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Saturday, 22 November 2014

Customer Problem 1: The Slow Laptop

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A while back I had a blog on Google+ linked to my freelance IT business and I started recording some case studies. I think I only did a few in the end but I thought I'd share them anyway.

The Problem:

I have just finished working on a laptop that was coming up with a lot of errors in Windows (e.g. explorer.exe crashing) and general very poor performance (e.g. Applications taking an eternity to load along with Windows itself). At first, it appeared that it was a performance issue such as a lack of memory, or that there might have been malware causing issues but resolving these made no difference. The weirdest thing about it was the inconsistency - sometimes it worked, sometimes it didn't. The first part of fixing a problem is seeing a pattern or, even better, knowing the exact circumstances under which a problem makes itself apparent (replicating the problem).

The Investigation:

The machine was relatively old (socket 775 Core 2 Duo) and had been upgraded to Windows 7 from Windows XP, yet it still had 1GB of RAM. No brainer - an upgrade to 2Gb (£15) was necessary, but didn't appear to make any difference at first. It was then I put my ear to the hard disk and heard the tell-tell sound of bad sectors. This is easy when you're working on a laptop - not so much with a desktop computer.

Bad sectors don't actually make any noise. Sectors are the physical, measurable areas on a hard disk where files are stored. Small files may only occupy a single sector but, more commonly, a file will be spread across a group of sectors. If any of these sectors become damaged, the hard drive will repeatedly attempt to access the data until it either succeeds or gives up (a bit like when a scratched CD skips). This can manifest as a repetitive 'clicking' sound, usually in a recognisable pattern. While it may appear like something taking forever to load it's actually because of the pauses during the retries.

Bad sectors usually happen when a hard drive receives some kind of physical shock or jolt when it's in the process of reading data from the disk platters. Data is read from the disk by a 'head' that floats micrometers above the magnetic disk (or platter). If the head touches the disk, physical damage can occur and this results in bad sectors. This usually occurs when a laptop is dropped or knocked. While most laptops have built-in protection to prevent this kind of damage, it can't completely quash the forces of physics. Fortunately, most hard disk manufacturers provide free software that can scan your disk and identify such damage. But, if there are too many, the program will say the disk is defective. Of course it will - they want you to buy a replacement, so the tolerance level is set very low.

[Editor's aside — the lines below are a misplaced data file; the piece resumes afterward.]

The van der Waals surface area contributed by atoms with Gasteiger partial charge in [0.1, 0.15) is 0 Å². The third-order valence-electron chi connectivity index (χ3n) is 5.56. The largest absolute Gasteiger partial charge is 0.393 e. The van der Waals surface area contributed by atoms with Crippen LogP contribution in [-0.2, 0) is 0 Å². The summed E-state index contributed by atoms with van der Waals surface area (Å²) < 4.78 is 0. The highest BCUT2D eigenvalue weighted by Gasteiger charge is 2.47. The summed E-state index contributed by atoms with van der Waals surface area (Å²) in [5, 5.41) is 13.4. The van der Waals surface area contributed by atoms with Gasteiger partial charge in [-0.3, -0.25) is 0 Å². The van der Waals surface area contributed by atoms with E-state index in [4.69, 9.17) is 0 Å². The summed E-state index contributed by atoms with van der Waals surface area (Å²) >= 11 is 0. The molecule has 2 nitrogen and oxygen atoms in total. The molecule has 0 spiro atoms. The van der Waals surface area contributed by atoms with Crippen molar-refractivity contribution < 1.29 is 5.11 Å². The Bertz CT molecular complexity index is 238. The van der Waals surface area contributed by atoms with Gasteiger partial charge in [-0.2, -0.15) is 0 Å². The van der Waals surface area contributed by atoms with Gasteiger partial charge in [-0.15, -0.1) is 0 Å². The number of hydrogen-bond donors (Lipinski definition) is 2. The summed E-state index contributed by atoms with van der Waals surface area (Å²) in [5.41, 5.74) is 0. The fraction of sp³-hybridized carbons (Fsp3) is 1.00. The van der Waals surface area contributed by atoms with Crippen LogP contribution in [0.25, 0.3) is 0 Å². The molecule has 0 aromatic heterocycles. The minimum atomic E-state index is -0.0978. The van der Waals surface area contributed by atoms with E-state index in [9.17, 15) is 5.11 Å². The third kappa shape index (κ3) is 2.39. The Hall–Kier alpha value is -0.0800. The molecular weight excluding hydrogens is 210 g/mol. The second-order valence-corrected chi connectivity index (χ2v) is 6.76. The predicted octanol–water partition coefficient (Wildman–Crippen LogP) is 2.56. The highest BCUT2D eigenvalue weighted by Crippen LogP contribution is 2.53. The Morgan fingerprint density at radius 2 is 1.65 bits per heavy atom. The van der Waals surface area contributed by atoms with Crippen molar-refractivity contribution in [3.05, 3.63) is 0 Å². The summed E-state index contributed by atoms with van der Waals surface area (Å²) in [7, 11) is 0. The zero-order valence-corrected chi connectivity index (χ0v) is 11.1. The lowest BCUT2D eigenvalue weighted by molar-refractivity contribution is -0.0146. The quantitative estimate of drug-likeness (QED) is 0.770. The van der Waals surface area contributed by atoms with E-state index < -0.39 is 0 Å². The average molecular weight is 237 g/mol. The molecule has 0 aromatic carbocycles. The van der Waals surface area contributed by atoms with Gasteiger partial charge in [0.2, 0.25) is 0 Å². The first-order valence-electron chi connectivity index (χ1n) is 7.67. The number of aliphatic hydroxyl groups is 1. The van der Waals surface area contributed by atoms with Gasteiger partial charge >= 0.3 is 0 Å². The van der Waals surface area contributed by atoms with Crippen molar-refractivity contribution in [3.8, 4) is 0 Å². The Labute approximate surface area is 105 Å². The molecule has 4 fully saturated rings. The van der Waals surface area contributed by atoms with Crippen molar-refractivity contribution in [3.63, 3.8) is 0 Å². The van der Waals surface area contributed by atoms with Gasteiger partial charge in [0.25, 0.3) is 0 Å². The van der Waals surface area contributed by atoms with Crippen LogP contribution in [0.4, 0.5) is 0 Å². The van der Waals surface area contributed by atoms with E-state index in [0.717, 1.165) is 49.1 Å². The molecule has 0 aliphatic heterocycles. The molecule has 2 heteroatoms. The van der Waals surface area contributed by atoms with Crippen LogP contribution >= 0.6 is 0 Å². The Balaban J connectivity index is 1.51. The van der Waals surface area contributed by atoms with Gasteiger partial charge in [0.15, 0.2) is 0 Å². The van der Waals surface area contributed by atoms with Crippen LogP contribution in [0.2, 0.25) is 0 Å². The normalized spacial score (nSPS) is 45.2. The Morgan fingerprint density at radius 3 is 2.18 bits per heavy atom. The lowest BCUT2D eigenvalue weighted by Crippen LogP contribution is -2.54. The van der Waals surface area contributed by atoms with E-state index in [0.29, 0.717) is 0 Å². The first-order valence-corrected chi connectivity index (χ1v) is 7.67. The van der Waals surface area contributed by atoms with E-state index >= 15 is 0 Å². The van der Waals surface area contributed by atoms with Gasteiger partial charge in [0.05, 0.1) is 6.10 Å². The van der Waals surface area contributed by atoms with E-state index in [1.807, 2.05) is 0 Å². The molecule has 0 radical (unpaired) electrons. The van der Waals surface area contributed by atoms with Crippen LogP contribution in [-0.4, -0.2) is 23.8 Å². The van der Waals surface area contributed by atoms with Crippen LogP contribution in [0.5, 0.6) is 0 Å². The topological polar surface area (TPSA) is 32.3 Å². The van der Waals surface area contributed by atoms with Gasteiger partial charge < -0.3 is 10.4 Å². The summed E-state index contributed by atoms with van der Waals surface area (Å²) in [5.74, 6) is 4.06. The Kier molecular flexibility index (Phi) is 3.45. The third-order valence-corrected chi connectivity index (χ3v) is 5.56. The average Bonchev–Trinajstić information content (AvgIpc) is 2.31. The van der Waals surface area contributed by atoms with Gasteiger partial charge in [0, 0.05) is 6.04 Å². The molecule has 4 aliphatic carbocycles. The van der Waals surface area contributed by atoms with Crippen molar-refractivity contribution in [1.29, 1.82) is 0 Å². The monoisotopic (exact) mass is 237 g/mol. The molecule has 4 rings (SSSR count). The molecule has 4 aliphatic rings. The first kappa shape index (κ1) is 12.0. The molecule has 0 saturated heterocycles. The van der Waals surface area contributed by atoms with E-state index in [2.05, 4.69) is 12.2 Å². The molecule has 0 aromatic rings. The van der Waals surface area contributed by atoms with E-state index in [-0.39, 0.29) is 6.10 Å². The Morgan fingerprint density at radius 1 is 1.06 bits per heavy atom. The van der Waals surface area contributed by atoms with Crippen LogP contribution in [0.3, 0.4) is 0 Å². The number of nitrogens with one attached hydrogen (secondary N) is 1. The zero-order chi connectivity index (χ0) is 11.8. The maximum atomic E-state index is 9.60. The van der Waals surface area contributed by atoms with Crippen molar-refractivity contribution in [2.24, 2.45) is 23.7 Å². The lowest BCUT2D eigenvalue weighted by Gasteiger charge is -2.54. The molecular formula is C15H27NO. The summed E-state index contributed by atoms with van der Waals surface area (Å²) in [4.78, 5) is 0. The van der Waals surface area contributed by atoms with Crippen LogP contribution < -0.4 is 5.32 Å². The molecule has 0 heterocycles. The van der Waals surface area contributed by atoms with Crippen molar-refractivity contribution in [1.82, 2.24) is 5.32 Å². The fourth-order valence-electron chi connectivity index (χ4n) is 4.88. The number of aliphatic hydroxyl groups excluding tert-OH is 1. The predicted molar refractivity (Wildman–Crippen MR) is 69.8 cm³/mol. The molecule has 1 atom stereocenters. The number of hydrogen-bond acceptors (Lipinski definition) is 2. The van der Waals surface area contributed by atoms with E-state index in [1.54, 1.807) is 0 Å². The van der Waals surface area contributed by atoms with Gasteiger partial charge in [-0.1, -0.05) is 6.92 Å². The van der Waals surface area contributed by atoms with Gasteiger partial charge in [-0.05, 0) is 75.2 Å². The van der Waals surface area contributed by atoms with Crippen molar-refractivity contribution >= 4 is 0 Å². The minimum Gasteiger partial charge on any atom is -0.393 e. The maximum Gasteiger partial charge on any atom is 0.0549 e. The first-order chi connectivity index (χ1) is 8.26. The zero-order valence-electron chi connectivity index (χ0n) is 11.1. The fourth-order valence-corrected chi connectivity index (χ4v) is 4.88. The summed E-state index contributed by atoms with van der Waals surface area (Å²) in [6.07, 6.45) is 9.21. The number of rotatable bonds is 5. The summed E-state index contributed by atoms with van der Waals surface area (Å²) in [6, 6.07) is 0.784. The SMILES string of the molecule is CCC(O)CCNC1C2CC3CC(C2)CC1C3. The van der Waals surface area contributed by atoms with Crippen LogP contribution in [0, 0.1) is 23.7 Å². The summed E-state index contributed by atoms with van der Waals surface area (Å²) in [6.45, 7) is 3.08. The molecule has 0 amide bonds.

This problem can occur with any laptop or computer using mechanical magnetic media such as a hard disk drive. SSDs are immune to this specific problem, but they have their own issues.

The Solution:

More fortunate still, there is free software that will 'remap' the bad sectors. It will mark the damaged parts of the disk as unusable, and attempt to relocate the data on that sector. Sometimes it works, sometimes it doesn't, and there is always a risk of data loss. If you have too many bad sectors, replacing the hard disk is usually a good idea, but if there are only a few, you might be lucky enough not to lose any data at all and continue using the drive. I use a program called ViVARD, which is on the Ultimate Boot CD (UBCD), a free collection of tools and utilities that boots from either a CD or a USB stick.

In this instance, the physical damage was not widespread and the remapping worked. I left it running all night and the client rebooted the computer in the morning. Windows immediately began running better - no crashes, no pauses, no lag, all aided by the RAM upgrade (Windows XP struggles with anything less than 2Gb).

The Lesson:

Don't move your laptop any distance when it's powered on. If you need to relocated, put it to sleep or shut it down. Most laptops go to sleep when you close the lid but make sure you check this is the case before you move it!

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